Define the characterization of the main character in Liam O'Flaherty's "The Sniper"    

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The famous short story "The Sniper" by Liam O'Flaherty was first published in January 1923 in a weekly called The New Leader. It tells of a sniper on a rooftop in Dublin during the Irish Civil War between the Republicans and the Free Staters.

After shooting and...

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The famous short story "The Sniper" by Liam O'Flaherty was first published in January 1923 in a weekly called The New Leader. It tells of a sniper on a rooftop in Dublin during the Irish Civil War between the Republicans and the Free Staters.

After shooting and killing an enemy in an armored car and an informant on the street, the sniper himself is shot in the arm. He contrives a plan to have the other shooter reveal himself and then shoots him with a revolver, causing him to fall off a rooftop. When the sniper goes down to the street and turns over the man he has just killed, he finds out that it is his brother.

The story contains several clues that tell us about the sniper. It says that he has the face of a student, but his eyes have the cold gleam of a fanatic. From this we can gather that he is very young, possibly still in his teens, but that he believes wholeheartedly in what he is doing. It says of his eyes: "They were deep and thoughtful, the eyes of a man who is used to looking at death." This implies that he is intelligent and aware of the implications of his actions but that repeated killing has made him somewhat inured to the horrors of the conflict around him.

A further indication of his dedication to the cause is that he has remained at his post on the rooftop all day without eating anything. However, the fact that he is willing to kill an old woman so mercilessly shows that his fanaticism has caused him to compromise his ethics.

Only at the end, after he has killed the other shooter and is weakened by his wound and his fasting, does he feel revulsion for what he is doing. It's as if his weakness makes him more vulnerable to his conscience, and so he curses the war, himself, and everybody else. In conclusion, we can see that despite the sniper's outer show of courage and loyalty to his cause, he is a very disturbed, torn, and unstable young man.

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The sniper is a proud, determined Irishman who loves his country and wants its independence. He is a man of steely nerves with a disciplined and ingenious mind.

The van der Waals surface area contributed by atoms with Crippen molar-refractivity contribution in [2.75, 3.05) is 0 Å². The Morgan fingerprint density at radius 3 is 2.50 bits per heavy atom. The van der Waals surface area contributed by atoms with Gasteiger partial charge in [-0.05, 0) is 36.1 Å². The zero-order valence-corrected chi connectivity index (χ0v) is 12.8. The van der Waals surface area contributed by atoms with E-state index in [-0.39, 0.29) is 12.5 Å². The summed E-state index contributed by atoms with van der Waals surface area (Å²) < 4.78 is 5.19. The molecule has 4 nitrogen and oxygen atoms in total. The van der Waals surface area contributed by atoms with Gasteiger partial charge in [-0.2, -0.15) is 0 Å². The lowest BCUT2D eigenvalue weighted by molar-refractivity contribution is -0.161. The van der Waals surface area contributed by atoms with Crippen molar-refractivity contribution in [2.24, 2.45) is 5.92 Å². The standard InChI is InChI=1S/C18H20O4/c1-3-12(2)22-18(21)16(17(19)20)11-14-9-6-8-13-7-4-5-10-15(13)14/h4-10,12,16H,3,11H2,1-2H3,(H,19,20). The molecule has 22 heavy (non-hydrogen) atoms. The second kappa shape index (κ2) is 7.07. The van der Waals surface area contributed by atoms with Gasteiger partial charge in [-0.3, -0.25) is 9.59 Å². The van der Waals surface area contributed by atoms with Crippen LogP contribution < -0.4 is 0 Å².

With his mind trained upon his objective of eliminating his enemy, the sniper allows no emotions or personal feelings to enter into his job. For instance, when he perceives that an old woman who points up to the roof is telling the man in the turret of an armored car the position of this Republican sniper, he does not hesitate to shoot her along with the soldier in the armored car. Even when he is shot in the arm, the sniper stays focused upon his job. With great discipline, he methodically opens an iodine bottle, pours the liquid onto the wound, wraps his arm, and ties the cloth with his teeth. 

Then he lay still against the parapet, and, closing his eyes, he made an effort of will to overcome the pain.

When he is finally successful in killing the sniper on top of the other building across from him, the sniper "uttered a cry of joy," the first emotion he has demonstrated, perhaps because he has managed to fulfill his assignment. The terrible irony, of course, is that he feels his strongest emotion—"bitter remorse"—when he discovers that the other sniper was his brother.

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The main character in O'Flaherty's "The Sniper" is characterized as a rugged soldier who is hardened to the horrors of war. In the beginning of the story, the sniper is described as an expert at his job.  He has "the cold gleam of a fanatic" in his eyes and "is used to looking at death."  His movements are those of a well trained sniper.  He eats his sandwich "hungrily" hinting at an animalistic nature, a person who is running more on instinct.  The sniper does ponder whether to smoke and does so "hurriedly". Again, this is training taking over.  Even though this puts him in danger, the action is done cautiously.

Later when the old woman points him out to soldiers who arrive in an armored car, the sniper deftly kills the man at the turret and then kills the woman. 

When shot in the arm by the other sniper, the main character dresses his woulnd, impervious to the pain caused by the injury and then shrewdly devises a plan to cause his enemy to reveal his whereabouts. When the opportunity strike, the sniper kills him.

It is only then that the sniper reveals a softer side.  Realizing he has killed the other sniper, he is "bitten by remorse."  The realization that he is no longer in immediate danger gives way to a softer side that sets up the ironic ending causing the sniper to wonder who his enemy was.  When he makes his way to the body, that is when he realizes he has killed his own brother.

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